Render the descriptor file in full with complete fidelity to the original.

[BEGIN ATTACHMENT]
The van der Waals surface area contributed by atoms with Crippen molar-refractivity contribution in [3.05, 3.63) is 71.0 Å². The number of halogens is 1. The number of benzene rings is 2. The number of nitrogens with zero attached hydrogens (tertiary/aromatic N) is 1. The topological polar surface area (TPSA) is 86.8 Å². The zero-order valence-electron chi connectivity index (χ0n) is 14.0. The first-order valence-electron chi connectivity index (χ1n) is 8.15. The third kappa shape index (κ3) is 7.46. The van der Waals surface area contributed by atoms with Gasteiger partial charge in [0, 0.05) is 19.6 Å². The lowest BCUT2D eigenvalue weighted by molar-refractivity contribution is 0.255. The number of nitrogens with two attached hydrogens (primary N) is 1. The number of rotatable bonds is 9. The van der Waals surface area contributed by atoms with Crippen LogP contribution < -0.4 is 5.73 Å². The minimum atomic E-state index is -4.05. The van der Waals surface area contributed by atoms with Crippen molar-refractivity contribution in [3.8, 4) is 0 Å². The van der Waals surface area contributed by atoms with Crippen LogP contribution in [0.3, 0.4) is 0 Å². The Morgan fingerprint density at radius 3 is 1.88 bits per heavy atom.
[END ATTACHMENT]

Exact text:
The van der Waals surface area contributed by atoms with Crippen molar-refractivity contribution in [3.05, 3.63) is 71.0 Å². The number of halogens is 1. The number of benzene rings is 2. The number of nitrogens with zero attached hydrogens (tertiary/aromatic N) is 1. The topological polar surface area (TPSA) is 86.8 Å². The zero-order valence-electron chi connectivity index (χ0n) is 14.0. The first-order valence-electron chi connectivity index (χ1n) is 8.15. The third kappa shape index (κ3) is 7.46. The van der Waals surface area contributed by atoms with Gasteiger partial charge in [0, 0.05) is 19.6 Å². The lowest BCUT2D eigenvalue weighted by molar-refractivity contribution is 0.255. The number of nitrogens with two attached hydrogens (primary N) is 1. The number of rotatable bonds is 9. The van der Waals surface area contributed by atoms with Crippen LogP contribution < -0.4 is 5.73 Å². The minimum atomic E-state index is -4.05. The van der Waals surface area contributed by atoms with Crippen molar-refractivity contribution in [3.8, 4) is 0 Å². The van der Waals surface area contributed by atoms with Crippen LogP contribution in [0.3, 0.4) is 0 Å². The Morgan fingerprint density at radius 3 is 1.88 bits per heavy atom.